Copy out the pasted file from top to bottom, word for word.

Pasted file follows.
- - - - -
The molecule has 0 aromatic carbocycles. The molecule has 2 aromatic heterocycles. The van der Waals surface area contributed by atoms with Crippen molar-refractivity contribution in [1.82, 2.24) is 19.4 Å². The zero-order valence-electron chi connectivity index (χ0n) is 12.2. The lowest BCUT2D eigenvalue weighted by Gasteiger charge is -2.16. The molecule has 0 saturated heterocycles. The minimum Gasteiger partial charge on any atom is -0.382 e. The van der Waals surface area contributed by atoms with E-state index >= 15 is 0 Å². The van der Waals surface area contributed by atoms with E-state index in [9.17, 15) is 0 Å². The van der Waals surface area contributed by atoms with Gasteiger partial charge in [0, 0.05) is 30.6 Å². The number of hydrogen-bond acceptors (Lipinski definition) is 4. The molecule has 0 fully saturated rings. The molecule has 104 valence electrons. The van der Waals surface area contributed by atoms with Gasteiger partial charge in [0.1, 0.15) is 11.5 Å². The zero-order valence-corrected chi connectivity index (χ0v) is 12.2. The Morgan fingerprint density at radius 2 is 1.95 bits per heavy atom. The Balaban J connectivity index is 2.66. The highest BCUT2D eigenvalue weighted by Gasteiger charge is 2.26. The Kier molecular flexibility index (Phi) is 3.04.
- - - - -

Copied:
The molecule has 0 aromatic carbocycles. The molecule has 2 aromatic heterocycles. The van der Waals surface area contributed by atoms with Crippen molar-refractivity contribution in [1.82, 2.24) is 19.4 Å². The zero-order valence-electron chi connectivity index (χ0n) is 12.2. The lowest BCUT2D eigenvalue weighted by Gasteiger charge is -2.16. The molecule has 0 saturated heterocycles. The minimum Gasteiger partial charge on any atom is -0.382 e. The van der Waals surface area contributed by atoms with E-state index >= 15 is 0 Å². The van der Waals surface area contributed by atoms with E-state index in [9.17, 15) is 0 Å². The van der Waals surface area contributed by atoms with Gasteiger partial charge in [0, 0.05) is 30.6 Å². The number of hydrogen-bond acceptors (Lipinski definition) is 4. The molecule has 0 fully saturated rings. The molecule has 104 valence electrons. The van der Waals surface area contributed by atoms with Gasteiger partial charge in [0.1, 0.15) is 11.5 Å². The zero-order valence-corrected chi connectivity index (χ0v) is 12.2. The Morgan fingerprint density at radius 2 is 1.95 bits per heavy atom. The Balaban J connectivity index is 2.66. The highest BCUT2D eigenvalue weighted by Gasteiger charge is 2.26. The Kier molecular flexibility index (Phi) is 3.04.